Cheryl Nelson, B.S. ’67, M.S.W. ’92, is a former nurse and social worker who is an expert on Narcissistic Personality Disorders.
Member of Adelphi University’s Profiles in Success program.
Former Nurse and Social Worker, Expert on Narcissistic Personality Disorders
Advice to current students/new graduates: “Understand yourself. Be assertive. Do what you know is right not what others tell you to do.”
In one of her many articles that have been published by prominent academic journals, Cheryl Nelson, B.S. ’67, M.S.W. ’92, wrote, “Since 1963, as a student nurse, until today, I have had an interest in mental health and a desire to understand people.” Over the course of her extraordinary career as a nurse and social worker, Nelson has become an expert in the field of narcissistic personality disorders and her work is perhaps more relevant today than ever.
Born in 1945, Nelson and her twin brother were raised in Seaford. Her mother, who graduated from Hunter College in 1941, was the first woman ever hired by Bell Labs, a research and scientific development company. At an early age, she knew that she wanted to follow in her mother’s footsteps and attend college. Her ultimate goal, however, was to one day become either a teacher or nurse.
Following her graduation from high school in 1963, Nelson’s father recommended that she consider attending Adelphi. After doing her research and visiting the University, she knew that Adelphi was the right fit for her and enrolled in the nursing program. “Adelphi was cutting-edge; so ahead of its time,” she said. “As undergrads we had the opportunity to work at [Creedmoor Psychiatric Center] and we took part in home visits that helped us explore family dynamics.”
After earning her degree from Adelphi in 1967, Nelson became an in-service instructor at Hudson River State Hospital. That same year, she married her husband Glenn, who worked for IBM. During that time, she also became a public health nurse at both the Nassau County and Dutchess County Departments of Health. In 1976, Nelson became a childbirth educator in Verbank, a role in which she taught Lamaze preparation courses and conducted counseling sessions for hundreds of couples. In 1984, Nelson, who was also raising three young children of her own at the time, went on to become a school nurse in the Poughkeepsie City and Millbrook School Systems. However, her budding interest in mental health and desire to understand people led to a decision that transformed her life: returning to Adelphi in 1988 as a graduate student in the School of Social Work.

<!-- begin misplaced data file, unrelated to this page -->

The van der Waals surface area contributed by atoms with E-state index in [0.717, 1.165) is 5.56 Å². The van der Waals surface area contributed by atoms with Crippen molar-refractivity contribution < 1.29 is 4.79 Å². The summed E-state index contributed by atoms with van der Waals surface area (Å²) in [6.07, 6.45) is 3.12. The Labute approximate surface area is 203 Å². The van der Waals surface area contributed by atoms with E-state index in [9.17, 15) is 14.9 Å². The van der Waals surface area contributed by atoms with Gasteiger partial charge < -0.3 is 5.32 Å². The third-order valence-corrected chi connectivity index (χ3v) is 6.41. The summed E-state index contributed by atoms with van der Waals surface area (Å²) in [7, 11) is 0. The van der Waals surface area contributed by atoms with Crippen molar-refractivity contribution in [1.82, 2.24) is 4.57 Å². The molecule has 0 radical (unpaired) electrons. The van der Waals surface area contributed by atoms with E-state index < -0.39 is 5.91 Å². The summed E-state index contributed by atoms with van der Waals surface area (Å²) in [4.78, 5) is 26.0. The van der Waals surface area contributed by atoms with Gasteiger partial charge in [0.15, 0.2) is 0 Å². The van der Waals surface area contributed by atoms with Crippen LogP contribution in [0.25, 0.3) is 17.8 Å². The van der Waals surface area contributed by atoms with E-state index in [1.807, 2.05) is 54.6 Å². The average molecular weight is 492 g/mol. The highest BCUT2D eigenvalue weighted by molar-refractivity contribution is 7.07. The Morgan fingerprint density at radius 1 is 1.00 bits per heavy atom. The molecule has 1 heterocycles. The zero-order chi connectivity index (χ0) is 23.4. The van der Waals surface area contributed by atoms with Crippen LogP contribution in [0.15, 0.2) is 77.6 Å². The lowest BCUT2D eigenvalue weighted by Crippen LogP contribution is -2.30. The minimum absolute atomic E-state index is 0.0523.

“I really enjoyed it,” Nelson said about her time as a graduate student. “[The social work program] opened my eyes and taught me how to better understand myself and others. I learned more about empathy; how to walk in someone else’s shoes.” During her final year in the program, Nelson interned at the Dutchess County Department of Mental Hygiene. After earning her M.S.W. from Adelphi, Nelson went to work counseling crime victims at Family Services of America and her exemplary work there helped enable the program to extend to the more rural sections of the county. Approximately a year later, Nelson accepted a supervisory role at the Mid-Hudson Regional Hospital of Westchester Medical Center, a position she would hold for more than 20 years. In this role, she managed interns and peers, provided family, individual, and group therapy, and managed intakes and discharges, crisis management, and case management. “It was a lot of family therapy,” she said. “We had a great team and did some really great work.”
Nelson said that one of the biggest changes she saw take place during her time working in the mental health field was the increase in community support and that many patients were no longer being “hospitalized for life.” She went on to say that one of the most rewarding parts of working in the mental health field was seeing the patients make progress.
Over the course of her 20 plus years in the mental health field, Nelson developed a fascination and began to specialize in narcissistic personality disorders. She authored many articles and delivered numerous presentations on the topic. Much like Adelphi, her work was ahead of its time and her research continues to influence how professionals understand narcissism today.
Nelson said that her work in the area of narcissistic personality disorders has been her greatest professional accomplishment. As for her greatest personal accomplishment, Nelson simply said, “My family.” Recently retired, Nelson said what she misses the most about her career is her clients. However, she is looking forward to spending more time with her family which now includes seven grandchildren.
Nelson credits the University for helping her achieve success not just in one career but two. She is grateful for her Adelphi education that enabled her to impact countless lives as a nurse and social worker.
Published April 2018
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